Have We Lost The Art Of Storytelling? // Tom Read

I'm a big fan of crossword puzzles and every so often I'll buy one of those puzzle books you can find in newsagents and airport book stores. These books usually have a mix of different types of puzzles, and one of my favourites is called ‘Connect The Dots'. I'm sure you've probably seen and done one before. Essentially it's a page of numbered dots and you have to draw a line between the dots by following the numbers, and in the process revealing a picture of something at the end.

It works because instead of just showing you a picture, it requires you to engage with it in order to reveal the picture for yourself. I'll often try and guess what it’s going to be before I start, and usually I’m way off but that just makes it all the more interesting.

Another person who was a fan of this ‘connect the dots’ type of revelation was Jesus. Time and again when asked questions, he would give the answers in the form of parables. To help people understand what the kingdom of heaven was like he told stories about mustard seeds, hidden treasure, yeast, pearls, and even fishing nets. He could have just given them the information that they were after, but Jesus understood the power of storytelling.

As worship songwriters, I wonder if we have lost the art of telling stories through our songs? 

Writers employ a well-known technique called ’show, don’t tell’ that aims to enable the reader to experience a story through action, words, thoughts, senses, and feelings rather than merely through the author's exposition. For example, rather than telling us that the horse was running fast the author might instead choose to show us by focusing on the thunderous noise of the hooves and rush of air as the horse passes by. As E.L. Doctorow puts it, "Good writing should evoke sensation in the reader - not the fact that it is raining but the feeling of being rained upon.”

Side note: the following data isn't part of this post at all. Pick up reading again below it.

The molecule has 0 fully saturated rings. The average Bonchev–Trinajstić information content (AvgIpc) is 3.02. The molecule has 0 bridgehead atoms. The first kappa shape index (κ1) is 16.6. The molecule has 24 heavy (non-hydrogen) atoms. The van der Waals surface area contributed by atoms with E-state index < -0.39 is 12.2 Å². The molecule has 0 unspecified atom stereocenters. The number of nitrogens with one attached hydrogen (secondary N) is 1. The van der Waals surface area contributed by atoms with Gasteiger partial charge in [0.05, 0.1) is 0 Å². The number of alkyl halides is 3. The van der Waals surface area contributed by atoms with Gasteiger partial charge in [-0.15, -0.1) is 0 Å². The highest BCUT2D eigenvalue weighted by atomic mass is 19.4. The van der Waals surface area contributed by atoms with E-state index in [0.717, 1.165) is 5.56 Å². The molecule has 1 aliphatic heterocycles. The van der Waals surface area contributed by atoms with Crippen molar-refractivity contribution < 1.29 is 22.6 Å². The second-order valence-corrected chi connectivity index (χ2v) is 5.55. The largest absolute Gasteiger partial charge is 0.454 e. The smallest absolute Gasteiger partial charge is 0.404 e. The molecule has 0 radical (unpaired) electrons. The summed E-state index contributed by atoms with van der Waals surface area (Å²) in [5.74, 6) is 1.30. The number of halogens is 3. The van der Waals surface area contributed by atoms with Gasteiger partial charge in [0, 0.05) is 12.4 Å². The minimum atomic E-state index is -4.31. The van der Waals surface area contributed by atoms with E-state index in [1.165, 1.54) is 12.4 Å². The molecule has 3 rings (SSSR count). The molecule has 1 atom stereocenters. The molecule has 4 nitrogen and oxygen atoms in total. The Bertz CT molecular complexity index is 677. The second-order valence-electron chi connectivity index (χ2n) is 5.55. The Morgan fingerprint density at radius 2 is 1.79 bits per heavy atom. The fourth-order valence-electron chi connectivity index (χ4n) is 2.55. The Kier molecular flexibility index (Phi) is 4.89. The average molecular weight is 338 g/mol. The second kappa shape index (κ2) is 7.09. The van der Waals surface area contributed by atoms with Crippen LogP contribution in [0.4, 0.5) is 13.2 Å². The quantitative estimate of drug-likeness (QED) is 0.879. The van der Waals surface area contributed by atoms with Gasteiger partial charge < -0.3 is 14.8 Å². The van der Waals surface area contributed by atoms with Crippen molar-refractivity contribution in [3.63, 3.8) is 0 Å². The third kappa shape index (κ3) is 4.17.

Of course, a good story needs both show and tell but when it comes to modern worship I think we've gotten really good at the telling part, and not so good at the showing part. Our worship songs are full of big declarations about God, but when it comes to using the subtlety of metaphors and imagery that show us who God is, we shy away. Perhaps it's a fear of the lyrics being misunderstood or misinterpreted, or the message being lost? Whatever the reason, worship songs tend to be very literal and veer towards the tried and tested (some might say recycled) lyrics that we’ve become familiar with.

The other day I was taking the tube in London and I found myself staring at the posters on the platform walls whilst waiting for the next train. It struck me that these posters are there to serve a functional role. They advertise products. They tell us about things, whether it be a dating website or a West End play. No one goes into the tube with the specific purpose of looking at these posters. They are just something to look at whilst waiting for a train 

In contrast, every year over five million people visit the Sistene Chapel in the Vatican City with the specific purpose of viewing the artwork by Michaelangelo, considered to be some of the most important works of art in history. People will spend hours there looking at the art and admiring it's every detail. Not only are the paintings visually stunning, but they tell stories, from the creation of Adam, to the life of Jesus, through to the last judgement.  

I wonder if too many of our worship songs today are more like posters that advertise God, rather than artwork that reveals the beauty and depth of God? 

The challenge for us songwriters is this: can we write worship songs that don’t just advertise God, but instead draw people in? Songs that declare biblical truths whilst also revealing the great narrative of the gospel? Songs that allow the church to not only sing of that story, but to become a part of it?


Wouldn't it be amazing if our worship times could look a bit more like a connect the dots puzzle; full of songs that lay out a series of dots that people connect together for themselves, and in the process reveal a picture of the One we worship.